We construct the intermediate representation ILAst. Basically, every IL instruction becomes one ILAst instruction. The main difference is that ILAst does not use an implicit evaluation stack, but creates temporary variables for every write to a stack location. However, the ILAst also supports additional opcodes (called pseudo-opcodes) which are used by various decompiler steps to represent higher-level constructs.

Another difference is that we create a tree structure for try-finally blocks - Cecil just provides us with the exception handler table from the metadata.

Implementation: ILAstBuilder.cs

Variable Splitting

Using data flow analysis, we split up variables where possible. So if you had "x = 1; x = add(x, 1);", that will become "x_1 = 1; x_2 = add(x_1, 1)". We do not use SSA form for this (although there's an unused SSA implementation left over in the codebase), we only split variables up when this is possible without having to introduce phi-functions. The goal of this operation is to make compiler-generated variables eligible for inlining.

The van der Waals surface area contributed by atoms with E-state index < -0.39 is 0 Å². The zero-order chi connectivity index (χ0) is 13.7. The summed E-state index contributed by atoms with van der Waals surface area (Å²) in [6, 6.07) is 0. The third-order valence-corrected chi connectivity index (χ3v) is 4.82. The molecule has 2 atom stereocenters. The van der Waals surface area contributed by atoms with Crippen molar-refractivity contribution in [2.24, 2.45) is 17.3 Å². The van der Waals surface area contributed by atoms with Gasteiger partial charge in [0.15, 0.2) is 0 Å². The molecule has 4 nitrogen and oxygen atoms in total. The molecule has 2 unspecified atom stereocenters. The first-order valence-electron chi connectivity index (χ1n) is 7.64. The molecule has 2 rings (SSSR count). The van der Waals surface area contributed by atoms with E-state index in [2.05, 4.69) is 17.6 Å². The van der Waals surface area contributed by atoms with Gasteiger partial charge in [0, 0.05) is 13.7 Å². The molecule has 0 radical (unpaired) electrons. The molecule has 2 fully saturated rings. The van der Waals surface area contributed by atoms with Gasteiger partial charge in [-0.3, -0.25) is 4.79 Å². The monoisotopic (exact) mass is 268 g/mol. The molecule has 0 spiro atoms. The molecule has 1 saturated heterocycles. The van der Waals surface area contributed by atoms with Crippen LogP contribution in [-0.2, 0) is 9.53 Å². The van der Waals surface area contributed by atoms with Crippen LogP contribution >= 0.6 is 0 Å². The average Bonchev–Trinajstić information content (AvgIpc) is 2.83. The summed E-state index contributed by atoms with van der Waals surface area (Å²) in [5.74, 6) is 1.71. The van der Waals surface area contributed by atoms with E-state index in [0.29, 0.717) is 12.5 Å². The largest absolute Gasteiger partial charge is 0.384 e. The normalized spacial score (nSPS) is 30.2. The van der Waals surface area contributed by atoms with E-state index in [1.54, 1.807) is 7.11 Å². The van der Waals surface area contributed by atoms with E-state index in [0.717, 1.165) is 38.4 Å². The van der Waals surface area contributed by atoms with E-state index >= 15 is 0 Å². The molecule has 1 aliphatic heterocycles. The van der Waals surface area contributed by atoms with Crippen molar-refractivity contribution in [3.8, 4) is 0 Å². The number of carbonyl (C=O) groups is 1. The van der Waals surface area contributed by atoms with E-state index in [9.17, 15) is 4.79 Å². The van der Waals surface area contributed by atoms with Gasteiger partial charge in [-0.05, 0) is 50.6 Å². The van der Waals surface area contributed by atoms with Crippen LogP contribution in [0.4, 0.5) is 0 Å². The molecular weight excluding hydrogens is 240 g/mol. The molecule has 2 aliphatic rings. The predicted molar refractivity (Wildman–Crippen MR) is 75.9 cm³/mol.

Implementation: ILAstBuilder.cs

ILAst Optimizations

  • Dead code removal. We remove unreachable code, because it's impossible to infer any information about the stack usage of unreachable code. Also, obfuscators tend to put invalid IL into unreachable code sections. This actually already happens as part of the ILAst construction, before variable splitting.
  • Remove redundant code
    • Delete 'nop' instructions
    • Delete 'br' instructions that jump directly to the next instruction
    • Delete 'dup' instructions - since ILAst works with variables for stack locations, we can just read a variable twice, eliminating the 'dup'.
  • Simplify instruction set for branch instructions
    • Replaces all conditional branches with 'brtrue'. This works by replacing the 'b*' instructions (branch instructions) with 'brtrue(c*)' (branch if compare instruction returns true). This step makes use the 'LogicNot' pseudo-opcode.
      The goal simply is to reduce the number of different cases that the following steps have to handle.